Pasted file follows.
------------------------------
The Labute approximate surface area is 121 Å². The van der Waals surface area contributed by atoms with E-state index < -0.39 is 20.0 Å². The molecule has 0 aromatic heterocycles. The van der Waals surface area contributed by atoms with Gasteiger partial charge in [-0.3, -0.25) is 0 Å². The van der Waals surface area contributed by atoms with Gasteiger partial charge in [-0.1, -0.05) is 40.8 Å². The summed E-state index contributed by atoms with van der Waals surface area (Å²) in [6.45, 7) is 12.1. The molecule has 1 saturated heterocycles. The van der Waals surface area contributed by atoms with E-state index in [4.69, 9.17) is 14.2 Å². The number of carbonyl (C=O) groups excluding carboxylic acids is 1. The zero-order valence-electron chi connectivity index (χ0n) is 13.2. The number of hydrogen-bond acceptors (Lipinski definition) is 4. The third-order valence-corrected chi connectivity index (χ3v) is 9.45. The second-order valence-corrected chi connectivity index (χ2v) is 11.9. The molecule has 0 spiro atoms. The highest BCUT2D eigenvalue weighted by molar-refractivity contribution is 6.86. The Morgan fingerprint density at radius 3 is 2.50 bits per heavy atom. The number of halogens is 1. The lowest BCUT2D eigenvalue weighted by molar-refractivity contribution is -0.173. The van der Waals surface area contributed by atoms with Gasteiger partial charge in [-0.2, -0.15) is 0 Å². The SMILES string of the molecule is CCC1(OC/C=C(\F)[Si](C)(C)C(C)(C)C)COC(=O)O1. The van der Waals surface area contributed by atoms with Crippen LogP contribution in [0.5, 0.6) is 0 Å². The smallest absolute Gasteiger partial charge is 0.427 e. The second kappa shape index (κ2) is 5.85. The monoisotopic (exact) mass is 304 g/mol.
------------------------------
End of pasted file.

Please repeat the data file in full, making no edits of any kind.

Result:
The Labute approximate surface area is 121 Å². The van der Waals surface area contributed by atoms with E-state index < -0.39 is 20.0 Å². The molecule has 0 aromatic heterocycles. The van der Waals surface area contributed by atoms with Gasteiger partial charge in [-0.3, -0.25) is 0 Å². The van der Waals surface area contributed by atoms with Gasteiger partial charge in [-0.1, -0.05) is 40.8 Å². The summed E-state index contributed by atoms with van der Waals surface area (Å²) in [6.45, 7) is 12.1. The molecule has 1 saturated heterocycles. The van der Waals surface area contributed by atoms with E-state index in [4.69, 9.17) is 14.2 Å². The number of carbonyl (C=O) groups excluding carboxylic acids is 1. The zero-order valence-electron chi connectivity index (χ0n) is 13.2. The number of hydrogen-bond acceptors (Lipinski definition) is 4. The third-order valence-corrected chi connectivity index (χ3v) is 9.45. The second-order valence-corrected chi connectivity index (χ2v) is 11.9. The molecule has 0 spiro atoms. The highest BCUT2D eigenvalue weighted by molar-refractivity contribution is 6.86. The Morgan fingerprint density at radius 3 is 2.50 bits per heavy atom. The number of halogens is 1. The lowest BCUT2D eigenvalue weighted by molar-refractivity contribution is -0.173. The van der Waals surface area contributed by atoms with Gasteiger partial charge in [-0.2, -0.15) is 0 Å². The SMILES string of the molecule is CCC1(OC/C=C(\F)[Si](C)(C)C(C)(C)C)COC(=O)O1. The van der Waals surface area contributed by atoms with Crippen LogP contribution in [0.5, 0.6) is 0 Å². The smallest absolute Gasteiger partial charge is 0.427 e. The second kappa shape index (κ2) is 5.85. The monoisotopic (exact) mass is 304 g/mol.